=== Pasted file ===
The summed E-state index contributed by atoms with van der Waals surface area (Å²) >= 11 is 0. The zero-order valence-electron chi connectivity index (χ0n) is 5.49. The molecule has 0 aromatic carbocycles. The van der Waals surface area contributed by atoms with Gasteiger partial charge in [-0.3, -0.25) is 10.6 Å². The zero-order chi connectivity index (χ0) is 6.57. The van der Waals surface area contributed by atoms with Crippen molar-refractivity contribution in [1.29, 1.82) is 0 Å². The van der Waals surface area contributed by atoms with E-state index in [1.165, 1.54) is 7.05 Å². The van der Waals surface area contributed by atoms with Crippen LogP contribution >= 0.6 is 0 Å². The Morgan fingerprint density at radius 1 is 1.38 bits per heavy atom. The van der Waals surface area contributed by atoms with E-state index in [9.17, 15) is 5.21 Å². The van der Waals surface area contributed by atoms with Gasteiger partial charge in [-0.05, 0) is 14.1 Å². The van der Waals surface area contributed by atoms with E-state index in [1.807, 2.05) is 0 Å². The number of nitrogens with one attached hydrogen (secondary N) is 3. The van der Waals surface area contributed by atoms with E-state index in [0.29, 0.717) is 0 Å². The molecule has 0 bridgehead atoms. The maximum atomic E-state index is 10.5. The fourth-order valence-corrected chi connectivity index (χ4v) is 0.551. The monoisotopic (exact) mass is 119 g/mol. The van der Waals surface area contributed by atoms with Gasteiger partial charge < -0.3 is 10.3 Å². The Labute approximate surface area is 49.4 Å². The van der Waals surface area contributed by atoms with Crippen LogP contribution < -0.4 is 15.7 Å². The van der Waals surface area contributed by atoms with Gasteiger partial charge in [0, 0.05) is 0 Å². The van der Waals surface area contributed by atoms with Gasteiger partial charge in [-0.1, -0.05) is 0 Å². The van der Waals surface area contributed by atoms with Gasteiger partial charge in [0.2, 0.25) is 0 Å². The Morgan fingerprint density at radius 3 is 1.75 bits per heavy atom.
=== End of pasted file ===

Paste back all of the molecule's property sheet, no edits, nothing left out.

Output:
The summed E-state index contributed by atoms with van der Waals surface area (Å²) >= 11 is 0. The zero-order valence-electron chi connectivity index (χ0n) is 5.49. The molecule has 0 aromatic carbocycles. The van der Waals surface area contributed by atoms with Gasteiger partial charge in [-0.3, -0.25) is 10.6 Å². The zero-order chi connectivity index (χ0) is 6.57. The van der Waals surface area contributed by atoms with Crippen molar-refractivity contribution in [1.29, 1.82) is 0 Å². The van der Waals surface area contributed by atoms with E-state index in [1.165, 1.54) is 7.05 Å². The van der Waals surface area contributed by atoms with Crippen LogP contribution >= 0.6 is 0 Å². The Morgan fingerprint density at radius 1 is 1.38 bits per heavy atom. The van der Waals surface area contributed by atoms with E-state index in [9.17, 15) is 5.21 Å². The van der Waals surface area contributed by atoms with Gasteiger partial charge in [-0.05, 0) is 14.1 Å². The van der Waals surface area contributed by atoms with E-state index in [1.807, 2.05) is 0 Å². The number of nitrogens with one attached hydrogen (secondary N) is 3. The van der Waals surface area contributed by atoms with E-state index in [0.29, 0.717) is 0 Å². The molecule has 0 bridgehead atoms. The maximum atomic E-state index is 10.5. The fourth-order valence-corrected chi connectivity index (χ4v) is 0.551. The monoisotopic (exact) mass is 119 g/mol. The van der Waals surface area contributed by atoms with Gasteiger partial charge < -0.3 is 10.3 Å². The Labute approximate surface area is 49.4 Å². The van der Waals surface area contributed by atoms with Crippen LogP contribution < -0.4 is 15.7 Å². The van der Waals surface area contributed by atoms with Gasteiger partial charge in [0, 0.05) is 0 Å². The van der Waals surface area contributed by atoms with Gasteiger partial charge in [-0.1, -0.05) is 0 Å². The van der Waals surface area contributed by atoms with Gasteiger partial charge in [0.2, 0.25) is 0 Å². The Morgan fingerprint density at radius 3 is 1.75 bits per heavy atom.